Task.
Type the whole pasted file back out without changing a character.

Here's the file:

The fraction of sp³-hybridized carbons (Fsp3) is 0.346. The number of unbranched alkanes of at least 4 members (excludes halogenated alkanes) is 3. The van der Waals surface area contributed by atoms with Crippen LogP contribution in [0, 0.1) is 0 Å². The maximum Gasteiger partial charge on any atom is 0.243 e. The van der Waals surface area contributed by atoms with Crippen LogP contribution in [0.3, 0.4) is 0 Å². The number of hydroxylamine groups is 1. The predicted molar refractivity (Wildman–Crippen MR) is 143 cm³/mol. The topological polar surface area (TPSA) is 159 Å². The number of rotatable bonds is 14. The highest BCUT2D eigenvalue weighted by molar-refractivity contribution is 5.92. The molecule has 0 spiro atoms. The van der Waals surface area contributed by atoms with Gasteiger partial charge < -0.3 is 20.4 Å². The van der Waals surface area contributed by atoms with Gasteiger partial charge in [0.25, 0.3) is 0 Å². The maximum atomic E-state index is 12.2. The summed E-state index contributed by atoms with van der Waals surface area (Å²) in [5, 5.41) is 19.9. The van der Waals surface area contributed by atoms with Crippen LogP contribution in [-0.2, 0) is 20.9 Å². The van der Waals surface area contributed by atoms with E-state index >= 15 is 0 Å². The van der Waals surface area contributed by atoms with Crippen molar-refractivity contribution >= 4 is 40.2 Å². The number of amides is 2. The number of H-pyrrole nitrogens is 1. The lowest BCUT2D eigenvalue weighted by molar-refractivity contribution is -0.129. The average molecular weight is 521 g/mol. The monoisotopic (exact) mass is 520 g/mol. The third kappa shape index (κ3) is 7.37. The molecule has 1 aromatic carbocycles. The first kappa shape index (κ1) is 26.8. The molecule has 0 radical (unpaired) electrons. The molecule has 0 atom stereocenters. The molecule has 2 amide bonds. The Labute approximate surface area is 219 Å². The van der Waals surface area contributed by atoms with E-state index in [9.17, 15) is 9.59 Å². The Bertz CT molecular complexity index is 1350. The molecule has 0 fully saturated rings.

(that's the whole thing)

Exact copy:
The fraction of sp³-hybridized carbons (Fsp3) is 0.346. The number of unbranched alkanes of at least 4 members (excludes halogenated alkanes) is 3. The van der Waals surface area contributed by atoms with Crippen LogP contribution in [0, 0.1) is 0 Å². The maximum Gasteiger partial charge on any atom is 0.243 e. The van der Waals surface area contributed by atoms with Crippen LogP contribution in [0.3, 0.4) is 0 Å². The number of hydroxylamine groups is 1. The predicted molar refractivity (Wildman–Crippen MR) is 143 cm³/mol. The topological polar surface area (TPSA) is 159 Å². The number of rotatable bonds is 14. The highest BCUT2D eigenvalue weighted by molar-refractivity contribution is 5.92. The molecule has 0 spiro atoms. The van der Waals surface area contributed by atoms with Gasteiger partial charge < -0.3 is 20.4 Å². The van der Waals surface area contributed by atoms with Gasteiger partial charge in [0.25, 0.3) is 0 Å². The maximum atomic E-state index is 12.2. The summed E-state index contributed by atoms with van der Waals surface area (Å²) in [5, 5.41) is 19.9. The van der Waals surface area contributed by atoms with Crippen LogP contribution in [-0.2, 0) is 20.9 Å². The van der Waals surface area contributed by atoms with E-state index >= 15 is 0 Å². The van der Waals surface area contributed by atoms with Crippen molar-refractivity contribution >= 4 is 40.2 Å². The number of amides is 2. The number of H-pyrrole nitrogens is 1. The lowest BCUT2D eigenvalue weighted by molar-refractivity contribution is -0.129. The average molecular weight is 521 g/mol. The monoisotopic (exact) mass is 520 g/mol. The third kappa shape index (κ3) is 7.37. The molecule has 1 aromatic carbocycles. The first kappa shape index (κ1) is 26.8. The molecule has 0 radical (unpaired) electrons. The molecule has 0 atom stereocenters. The molecule has 2 amide bonds. The Labute approximate surface area is 219 Å². The van der Waals surface area contributed by atoms with E-state index in [9.17, 15) is 9.59 Å². The Bertz CT molecular complexity index is 1350. The molecule has 0 fully saturated rings.